Having programmed the show remotely, Brunkhardt operated an MA Lighting grandMA3 console from his home in Frankfurt, Germany, while Greil directed and called the looks and later on the show from Munich, Germany – with both creatives watching the show from a monitor setup.
If controlling a show from across the country wasn’t enough of a challenge, the project was the first time that Greil and Brunkhardt had used grandMA3 software. “We made the decision to use the grandMA3 software for the first time as it promised to be the better platform for the remote setup,” he explained. “The system with a console in Frankfurt connected to a session with the onsite system in Bottrop, performed flawlessly after we worked out all the Internet gremlins together with a great team from Riedel.”
Greil described the concept for the lighting design. “My vision was to create a cosy, intimate design and atmosphere for the show, which created the perfect background and setting for the band to perform in,” he said. “Michael and I put together a versatile but simple rig with an old school tungsten touch.”
The lighting rig comprised Martin by Harman MAC Viper AirFXs, Viper Profiles and Quantum Washes as well as Portman P3s and P1 Minis. Haze came courtesy of MDG ATMe and Martin by Harman AF2s. “Working together remotely was another challenge,” admitted Greil. “It was strange to sit in Munich behind some screens, while Marc sat a few hundred kilometres away behind the console and the only communication was via intercom.”
However, the fact that the pair had worked together on a number of projects over the years certainly helped the communication. “We learned how to deal with the scenario and came out with a bag full of new experiences,” he said. “We’re proud that we have done something that has never been done before in that way, as far as we know.”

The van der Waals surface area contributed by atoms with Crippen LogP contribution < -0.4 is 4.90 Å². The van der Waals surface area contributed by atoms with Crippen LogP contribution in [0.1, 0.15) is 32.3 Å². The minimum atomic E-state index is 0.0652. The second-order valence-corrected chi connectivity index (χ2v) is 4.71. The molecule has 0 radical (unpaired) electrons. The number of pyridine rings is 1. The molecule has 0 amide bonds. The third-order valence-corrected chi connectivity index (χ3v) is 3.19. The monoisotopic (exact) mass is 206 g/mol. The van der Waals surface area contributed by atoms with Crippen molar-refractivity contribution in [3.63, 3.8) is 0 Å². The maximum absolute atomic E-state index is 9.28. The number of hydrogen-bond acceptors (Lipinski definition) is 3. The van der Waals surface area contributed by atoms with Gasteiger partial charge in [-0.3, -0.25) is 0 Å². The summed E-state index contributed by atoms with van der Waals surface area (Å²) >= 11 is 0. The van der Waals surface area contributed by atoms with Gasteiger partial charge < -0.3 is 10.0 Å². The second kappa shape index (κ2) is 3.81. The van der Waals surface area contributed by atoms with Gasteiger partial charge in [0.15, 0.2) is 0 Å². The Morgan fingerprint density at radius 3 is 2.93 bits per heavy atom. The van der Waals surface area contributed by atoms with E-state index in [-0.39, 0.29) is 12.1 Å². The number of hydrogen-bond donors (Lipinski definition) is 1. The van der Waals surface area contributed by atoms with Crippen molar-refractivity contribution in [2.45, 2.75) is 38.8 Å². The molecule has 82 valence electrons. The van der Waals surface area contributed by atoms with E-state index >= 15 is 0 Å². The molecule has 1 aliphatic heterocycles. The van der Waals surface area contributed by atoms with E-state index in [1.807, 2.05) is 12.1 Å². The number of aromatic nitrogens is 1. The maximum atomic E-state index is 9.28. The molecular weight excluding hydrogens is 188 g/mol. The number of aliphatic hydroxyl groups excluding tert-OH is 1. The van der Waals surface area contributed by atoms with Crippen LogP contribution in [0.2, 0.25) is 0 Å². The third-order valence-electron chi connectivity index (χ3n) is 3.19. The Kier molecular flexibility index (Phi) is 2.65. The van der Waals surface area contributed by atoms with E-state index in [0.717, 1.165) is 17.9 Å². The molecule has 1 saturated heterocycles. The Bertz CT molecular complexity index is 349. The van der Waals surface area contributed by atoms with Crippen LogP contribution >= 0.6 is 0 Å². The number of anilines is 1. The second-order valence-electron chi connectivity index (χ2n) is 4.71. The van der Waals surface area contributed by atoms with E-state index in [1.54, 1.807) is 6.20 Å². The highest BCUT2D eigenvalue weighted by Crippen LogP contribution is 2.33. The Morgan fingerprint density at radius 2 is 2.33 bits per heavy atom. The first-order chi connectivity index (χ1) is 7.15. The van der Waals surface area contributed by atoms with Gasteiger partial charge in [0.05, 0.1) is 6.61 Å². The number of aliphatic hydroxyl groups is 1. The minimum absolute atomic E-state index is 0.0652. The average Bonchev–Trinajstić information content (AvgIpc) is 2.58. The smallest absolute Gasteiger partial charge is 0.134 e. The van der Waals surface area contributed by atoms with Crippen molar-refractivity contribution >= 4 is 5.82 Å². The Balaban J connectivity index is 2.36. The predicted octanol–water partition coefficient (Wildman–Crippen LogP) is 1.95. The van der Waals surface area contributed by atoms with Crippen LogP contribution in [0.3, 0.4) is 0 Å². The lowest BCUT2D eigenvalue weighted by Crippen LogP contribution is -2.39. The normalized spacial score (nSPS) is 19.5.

WHAT DOES THIS MEAN FOR THE FUTURE?
After such a ground-breaking performance, with clear benefits as we enter the second month of 2021 with COVID-19 restrictions still very much a way of life, TPi asked the Remote Show Productions team what they thought this project represented for the future of the events industry.
“I think this show will really spark people’s imagination,” stated Greil. “It has educated people on what is possible with today’s technology and what can still be achieved during a lockdown. Even when things return to normal, I don’t think the events industry will ever be the same. The lessons learned from this time will be transferred into a new normal and there are certainly elements from this project that will be transferred into a live performance.”
Although Greil doesn’t necessarily believe future large-scale tours will be operated completely remotely, there are certainly technical innovations that could improve workflows, not to mention reduce the carbon footprint of a show. “Without concerts and shows, we as an industry can no longer function,” asserted Brandt. “Obviously, we are still limited in what we can do, but hopefully with this project we might have triggered something where producers, promoters and artists might rethink the entire process of what it takes to put on a show. Only time will tell.”
This article originally appeared in issue #258 of TPi, which you can read here.
Photos: Thomas Holz Showphotography and Riedel Communications